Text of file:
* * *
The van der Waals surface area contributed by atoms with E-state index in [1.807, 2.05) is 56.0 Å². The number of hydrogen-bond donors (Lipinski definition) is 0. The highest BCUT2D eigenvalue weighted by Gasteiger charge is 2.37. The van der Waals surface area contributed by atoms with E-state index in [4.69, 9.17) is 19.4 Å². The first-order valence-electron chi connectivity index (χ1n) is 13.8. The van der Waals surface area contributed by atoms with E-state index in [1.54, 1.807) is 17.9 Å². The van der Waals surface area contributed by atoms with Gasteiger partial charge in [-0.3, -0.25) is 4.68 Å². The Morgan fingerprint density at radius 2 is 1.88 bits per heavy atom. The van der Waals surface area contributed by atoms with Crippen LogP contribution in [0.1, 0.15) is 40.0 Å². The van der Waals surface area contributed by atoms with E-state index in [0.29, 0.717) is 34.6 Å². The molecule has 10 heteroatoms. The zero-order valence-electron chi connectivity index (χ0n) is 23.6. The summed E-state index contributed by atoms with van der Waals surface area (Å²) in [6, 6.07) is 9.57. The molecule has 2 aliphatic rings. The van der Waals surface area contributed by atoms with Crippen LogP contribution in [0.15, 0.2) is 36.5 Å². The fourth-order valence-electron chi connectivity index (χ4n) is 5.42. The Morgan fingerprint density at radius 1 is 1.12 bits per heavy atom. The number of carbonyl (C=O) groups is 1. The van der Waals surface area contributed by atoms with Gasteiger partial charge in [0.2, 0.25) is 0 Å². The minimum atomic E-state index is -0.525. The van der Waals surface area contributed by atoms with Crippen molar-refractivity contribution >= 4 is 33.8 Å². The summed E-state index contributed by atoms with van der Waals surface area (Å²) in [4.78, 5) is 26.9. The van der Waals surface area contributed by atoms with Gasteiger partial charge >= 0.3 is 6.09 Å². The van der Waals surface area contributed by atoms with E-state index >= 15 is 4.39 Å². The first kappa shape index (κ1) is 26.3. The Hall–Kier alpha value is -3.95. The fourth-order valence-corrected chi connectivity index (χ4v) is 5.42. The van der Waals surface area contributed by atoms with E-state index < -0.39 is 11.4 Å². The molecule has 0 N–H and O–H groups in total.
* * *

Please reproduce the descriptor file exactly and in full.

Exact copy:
The van der Waals surface area contributed by atoms with E-state index in [1.807, 2.05) is 56.0 Å². The number of hydrogen-bond donors (Lipinski definition) is 0. The highest BCUT2D eigenvalue weighted by Gasteiger charge is 2.37. The van der Waals surface area contributed by atoms with E-state index in [4.69, 9.17) is 19.4 Å². The first-order valence-electron chi connectivity index (χ1n) is 13.8. The van der Waals surface area contributed by atoms with E-state index in [1.54, 1.807) is 17.9 Å². The van der Waals surface area contributed by atoms with Gasteiger partial charge in [-0.3, -0.25) is 4.68 Å². The Morgan fingerprint density at radius 2 is 1.88 bits per heavy atom. The van der Waals surface area contributed by atoms with Crippen LogP contribution in [0.1, 0.15) is 40.0 Å². The van der Waals surface area contributed by atoms with E-state index in [0.29, 0.717) is 34.6 Å². The molecule has 10 heteroatoms. The zero-order valence-electron chi connectivity index (χ0n) is 23.6. The summed E-state index contributed by atoms with van der Waals surface area (Å²) in [6, 6.07) is 9.57. The molecule has 2 aliphatic rings. The van der Waals surface area contributed by atoms with Crippen LogP contribution in [0.15, 0.2) is 36.5 Å². The fourth-order valence-electron chi connectivity index (χ4n) is 5.42. The Morgan fingerprint density at radius 1 is 1.12 bits per heavy atom. The number of carbonyl (C=O) groups is 1. The van der Waals surface area contributed by atoms with Gasteiger partial charge in [0.2, 0.25) is 0 Å². The minimum atomic E-state index is -0.525. The van der Waals surface area contributed by atoms with Crippen molar-refractivity contribution >= 4 is 33.8 Å². The summed E-state index contributed by atoms with van der Waals surface area (Å²) in [4.78, 5) is 26.9. The van der Waals surface area contributed by atoms with Gasteiger partial charge >= 0.3 is 6.09 Å². The van der Waals surface area contributed by atoms with E-state index >= 15 is 4.39 Å². The first kappa shape index (κ1) is 26.3. The Hall–Kier alpha value is -3.95. The fourth-order valence-corrected chi connectivity index (χ4v) is 5.42. The van der Waals surface area contributed by atoms with E-state index < -0.39 is 11.4 Å². The molecule has 0 N–H and O–H groups in total.